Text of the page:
As always, host Bob Barrett selects an Academic Minute to air during The Best of Our Knowledge.
Each week this program examines some of the issues unique to college campuses, looks at the latest research, and invites commentary from experts and administrators from all levels of education.
For this week‘s edition (#1433), Bob has selected Christian Miller’s segment on the character gap. Christian Miller, professor of philosophy at Wake Forest University, discusses why making slow, incremental change is the way to get back to good.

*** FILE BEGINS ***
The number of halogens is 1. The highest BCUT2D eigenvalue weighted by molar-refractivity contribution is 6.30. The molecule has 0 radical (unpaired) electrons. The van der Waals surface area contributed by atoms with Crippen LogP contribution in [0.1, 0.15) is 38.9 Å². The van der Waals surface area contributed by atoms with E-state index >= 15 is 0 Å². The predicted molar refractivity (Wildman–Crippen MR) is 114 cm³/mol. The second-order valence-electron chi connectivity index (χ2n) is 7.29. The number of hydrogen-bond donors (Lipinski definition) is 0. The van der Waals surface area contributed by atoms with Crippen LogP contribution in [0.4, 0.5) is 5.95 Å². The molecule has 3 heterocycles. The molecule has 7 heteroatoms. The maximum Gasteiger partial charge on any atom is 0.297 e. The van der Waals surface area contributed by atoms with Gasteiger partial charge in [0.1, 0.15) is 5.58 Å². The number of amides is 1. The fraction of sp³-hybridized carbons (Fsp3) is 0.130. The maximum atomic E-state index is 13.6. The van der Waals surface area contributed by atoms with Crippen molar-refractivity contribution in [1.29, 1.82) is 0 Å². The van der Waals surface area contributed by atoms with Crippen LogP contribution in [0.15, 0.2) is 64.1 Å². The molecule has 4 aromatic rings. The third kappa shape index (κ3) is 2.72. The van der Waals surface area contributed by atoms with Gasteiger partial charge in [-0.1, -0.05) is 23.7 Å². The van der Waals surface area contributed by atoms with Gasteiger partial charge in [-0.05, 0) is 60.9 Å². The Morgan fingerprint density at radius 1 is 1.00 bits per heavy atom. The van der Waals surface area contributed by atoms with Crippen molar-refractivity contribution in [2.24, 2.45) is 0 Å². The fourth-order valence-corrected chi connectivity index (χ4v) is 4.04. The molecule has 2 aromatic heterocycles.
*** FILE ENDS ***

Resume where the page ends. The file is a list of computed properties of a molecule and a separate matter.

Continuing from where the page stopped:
Christian B. Miller holds a B.A. in philosophy from Princeton University, and a Ph.D. from the University of Notre Dame. His main areas of research are meta-ethics, moral psychology, moral character, action theory, and philosophy of religion. He is the A. C. Reid Professor of Philosophy at Wake Forest University and Philosophy Director of the Beacon Project (http://www.moralbeacons.org/), funded by the Templeton Religion Trust. He was the Director of the Character Project (www.thecharacterproject.com), which was funded by $5.6 million in grants from the John Templeton Foundation and Templeton World Charity Foundation. He is the author of over 80 papers as well as three books with Oxford University Press, Moral Character: An Empirical Theory (2013), Character and Moral Psychology (2014), and The Character Gap: How Good Are We? (forthcoming 2017). He is also the editor or co-editor of Essays in the Philosophy of Religion (Oxford University Press), Character: New Directions from Philosophy, Psychology, and Theology (Oxford University Press), Moral Psychology, Volume V: Virtue and Character (MIT Press), Integrity, Honesty, and Truth-Seeking (Oxford University Press), and The Continuum Companion to Ethics (Continuum Press).
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